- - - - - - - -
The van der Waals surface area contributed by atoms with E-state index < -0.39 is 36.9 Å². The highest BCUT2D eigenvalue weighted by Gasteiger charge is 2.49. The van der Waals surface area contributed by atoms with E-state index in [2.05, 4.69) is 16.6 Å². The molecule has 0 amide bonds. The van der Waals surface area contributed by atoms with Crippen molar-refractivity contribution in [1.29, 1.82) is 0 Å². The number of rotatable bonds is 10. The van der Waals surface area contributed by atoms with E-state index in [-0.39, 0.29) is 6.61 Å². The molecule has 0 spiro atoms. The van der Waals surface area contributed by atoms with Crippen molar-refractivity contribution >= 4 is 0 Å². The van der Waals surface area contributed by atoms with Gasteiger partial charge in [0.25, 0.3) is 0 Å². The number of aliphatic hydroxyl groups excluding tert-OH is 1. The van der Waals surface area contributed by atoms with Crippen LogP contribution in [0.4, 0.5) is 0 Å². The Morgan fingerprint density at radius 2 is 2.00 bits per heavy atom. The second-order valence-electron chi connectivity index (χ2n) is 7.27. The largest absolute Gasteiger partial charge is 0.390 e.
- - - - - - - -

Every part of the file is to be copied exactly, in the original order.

The van der Waals surface area contributed by atoms with E-state index < -0.39 is 36.9 Å². The highest BCUT2D eigenvalue weighted by Gasteiger charge is 2.49. The van der Waals surface area contributed by atoms with E-state index in [2.05, 4.69) is 16.6 Å². The molecule has 0 amide bonds. The van der Waals surface area contributed by atoms with Crippen molar-refractivity contribution in [1.29, 1.82) is 0 Å². The number of rotatable bonds is 10. The van der Waals surface area contributed by atoms with E-state index in [-0.39, 0.29) is 6.61 Å². The molecule has 0 spiro atoms. The van der Waals surface area contributed by atoms with Crippen molar-refractivity contribution >= 4 is 0 Å². The van der Waals surface area contributed by atoms with Gasteiger partial charge in [0.25, 0.3) is 0 Å². The number of aliphatic hydroxyl groups excluding tert-OH is 1. The van der Waals surface area contributed by atoms with Crippen LogP contribution in [0.4, 0.5) is 0 Å². The Morgan fingerprint density at radius 2 is 2.00 bits per heavy atom. The second-order valence-electron chi connectivity index (χ2n) is 7.27. The largest absolute Gasteiger partial charge is 0.390 e.